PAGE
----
In addition, the cost of liability and errors and omissions insurance on contractors is practically obscene and must be factored into bids.

Last edited by TampaKaren; 03-10-2011 at 03:16 PM..
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Old 03-10-2011, 03:02 PM
 
426 posts, read 1,124,463 times
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Quote:
Originally Posted by 58robbo View Post
the banks have so much real estate inventory yet you wait weeks for a response. nobody answers their phones or returns messages. my pet peeve is that nobody has a price. there always has to be this long drawn out negotiation process before you know how much something's gonna cost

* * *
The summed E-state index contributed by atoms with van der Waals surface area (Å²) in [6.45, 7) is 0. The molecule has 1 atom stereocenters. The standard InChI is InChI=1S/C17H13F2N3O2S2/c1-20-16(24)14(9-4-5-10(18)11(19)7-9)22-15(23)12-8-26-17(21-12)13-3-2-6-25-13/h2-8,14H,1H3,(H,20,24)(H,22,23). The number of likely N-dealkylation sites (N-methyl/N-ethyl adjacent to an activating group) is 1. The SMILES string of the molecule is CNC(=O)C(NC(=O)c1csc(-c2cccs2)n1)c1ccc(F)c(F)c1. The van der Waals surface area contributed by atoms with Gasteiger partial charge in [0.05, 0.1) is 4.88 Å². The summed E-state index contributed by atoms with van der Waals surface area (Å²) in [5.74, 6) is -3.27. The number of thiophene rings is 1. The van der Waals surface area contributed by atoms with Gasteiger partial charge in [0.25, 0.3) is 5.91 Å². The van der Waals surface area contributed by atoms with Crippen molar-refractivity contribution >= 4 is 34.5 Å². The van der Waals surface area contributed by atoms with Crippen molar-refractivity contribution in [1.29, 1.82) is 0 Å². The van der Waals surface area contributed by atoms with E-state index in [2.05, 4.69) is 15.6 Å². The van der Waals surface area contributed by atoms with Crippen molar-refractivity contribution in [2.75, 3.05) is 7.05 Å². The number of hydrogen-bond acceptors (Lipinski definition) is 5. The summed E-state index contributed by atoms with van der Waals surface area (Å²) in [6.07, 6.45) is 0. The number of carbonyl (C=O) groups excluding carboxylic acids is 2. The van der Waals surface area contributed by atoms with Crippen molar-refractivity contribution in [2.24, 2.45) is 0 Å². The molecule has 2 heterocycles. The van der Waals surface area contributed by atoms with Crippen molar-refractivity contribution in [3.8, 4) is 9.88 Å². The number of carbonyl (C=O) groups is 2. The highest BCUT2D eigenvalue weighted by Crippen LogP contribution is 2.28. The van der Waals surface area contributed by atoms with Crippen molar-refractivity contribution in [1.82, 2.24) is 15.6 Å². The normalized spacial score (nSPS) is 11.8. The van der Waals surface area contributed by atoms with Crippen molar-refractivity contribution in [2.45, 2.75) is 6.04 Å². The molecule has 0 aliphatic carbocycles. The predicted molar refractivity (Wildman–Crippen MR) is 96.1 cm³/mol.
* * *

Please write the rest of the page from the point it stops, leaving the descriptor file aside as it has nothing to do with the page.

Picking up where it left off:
So, one has to wonder... how much does this type of stuff hamper a recovery? Short sales are notorious for taking forever... most people who have a timeframe in mind won't even mess with them.

Virtually everyone has a story or two in regard to this. In my case it is the house next door that has been on the market two years, with the banks involved turning down an offer last year that was much more than the current listing price. I see people looking at that house every single day. Buyers are out there.

Conjecture: streamline short sales and move that inventory, and factor out the non-serious sellers, and maybe we're not as bad off as we think? I define a non-serious seller as anyone who has had their house on the market for a year or more at pre-bubble prices. These are wishful thinkers that don't have a critical reason to sell (e.g. moving for work)... if I were a realtor I wouldn't even bother listing such a property.